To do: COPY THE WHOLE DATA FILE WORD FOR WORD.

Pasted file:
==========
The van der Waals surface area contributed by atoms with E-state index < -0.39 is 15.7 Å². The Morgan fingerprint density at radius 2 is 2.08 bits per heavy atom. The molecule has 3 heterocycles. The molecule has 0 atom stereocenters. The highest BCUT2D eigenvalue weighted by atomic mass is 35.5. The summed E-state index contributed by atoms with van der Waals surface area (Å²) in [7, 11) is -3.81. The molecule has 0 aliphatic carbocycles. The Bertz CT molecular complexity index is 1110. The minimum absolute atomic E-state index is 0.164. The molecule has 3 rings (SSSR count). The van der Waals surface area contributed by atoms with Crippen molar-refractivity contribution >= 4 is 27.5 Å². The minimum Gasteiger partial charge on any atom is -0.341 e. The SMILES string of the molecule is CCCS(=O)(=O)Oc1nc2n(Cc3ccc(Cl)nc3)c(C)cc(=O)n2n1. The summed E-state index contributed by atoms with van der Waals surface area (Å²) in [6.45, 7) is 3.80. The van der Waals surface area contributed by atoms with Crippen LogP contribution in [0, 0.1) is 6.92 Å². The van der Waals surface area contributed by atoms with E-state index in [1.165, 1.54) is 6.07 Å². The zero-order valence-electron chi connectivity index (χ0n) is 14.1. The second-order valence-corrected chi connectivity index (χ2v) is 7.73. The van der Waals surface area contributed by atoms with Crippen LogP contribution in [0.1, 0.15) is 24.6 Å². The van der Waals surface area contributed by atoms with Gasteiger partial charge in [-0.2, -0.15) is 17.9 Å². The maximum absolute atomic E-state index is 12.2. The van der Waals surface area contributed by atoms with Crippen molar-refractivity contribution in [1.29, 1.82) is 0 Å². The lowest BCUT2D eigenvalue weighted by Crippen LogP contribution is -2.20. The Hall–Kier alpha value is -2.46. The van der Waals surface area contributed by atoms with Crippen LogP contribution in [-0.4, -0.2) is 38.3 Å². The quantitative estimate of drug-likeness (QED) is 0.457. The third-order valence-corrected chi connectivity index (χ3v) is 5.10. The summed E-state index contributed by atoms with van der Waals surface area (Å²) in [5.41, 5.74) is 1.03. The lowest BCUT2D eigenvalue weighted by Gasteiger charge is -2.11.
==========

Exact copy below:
The van der Waals surface area contributed by atoms with E-state index < -0.39 is 15.7 Å². The Morgan fingerprint density at radius 2 is 2.08 bits per heavy atom. The molecule has 3 heterocycles. The molecule has 0 atom stereocenters. The highest BCUT2D eigenvalue weighted by atomic mass is 35.5. The summed E-state index contributed by atoms with van der Waals surface area (Å²) in [7, 11) is -3.81. The molecule has 0 aliphatic carbocycles. The Bertz CT molecular complexity index is 1110. The minimum absolute atomic E-state index is 0.164. The molecule has 3 rings (SSSR count). The van der Waals surface area contributed by atoms with Crippen molar-refractivity contribution >= 4 is 27.5 Å². The minimum Gasteiger partial charge on any atom is -0.341 e. The SMILES string of the molecule is CCCS(=O)(=O)Oc1nc2n(Cc3ccc(Cl)nc3)c(C)cc(=O)n2n1. The summed E-state index contributed by atoms with van der Waals surface area (Å²) in [6.45, 7) is 3.80. The van der Waals surface area contributed by atoms with Crippen LogP contribution in [0, 0.1) is 6.92 Å². The van der Waals surface area contributed by atoms with E-state index in [1.165, 1.54) is 6.07 Å². The zero-order valence-electron chi connectivity index (χ0n) is 14.1. The second-order valence-corrected chi connectivity index (χ2v) is 7.73. The van der Waals surface area contributed by atoms with Crippen LogP contribution in [0.1, 0.15) is 24.6 Å². The van der Waals surface area contributed by atoms with Gasteiger partial charge in [-0.2, -0.15) is 17.9 Å². The maximum absolute atomic E-state index is 12.2. The van der Waals surface area contributed by atoms with Crippen molar-refractivity contribution in [1.29, 1.82) is 0 Å². The lowest BCUT2D eigenvalue weighted by Crippen LogP contribution is -2.20. The Hall–Kier alpha value is -2.46. The van der Waals surface area contributed by atoms with Crippen LogP contribution in [-0.4, -0.2) is 38.3 Å². The quantitative estimate of drug-likeness (QED) is 0.457. The third-order valence-corrected chi connectivity index (χ3v) is 5.10. The summed E-state index contributed by atoms with van der Waals surface area (Å²) in [5.41, 5.74) is 1.03. The lowest BCUT2D eigenvalue weighted by Gasteiger charge is -2.11.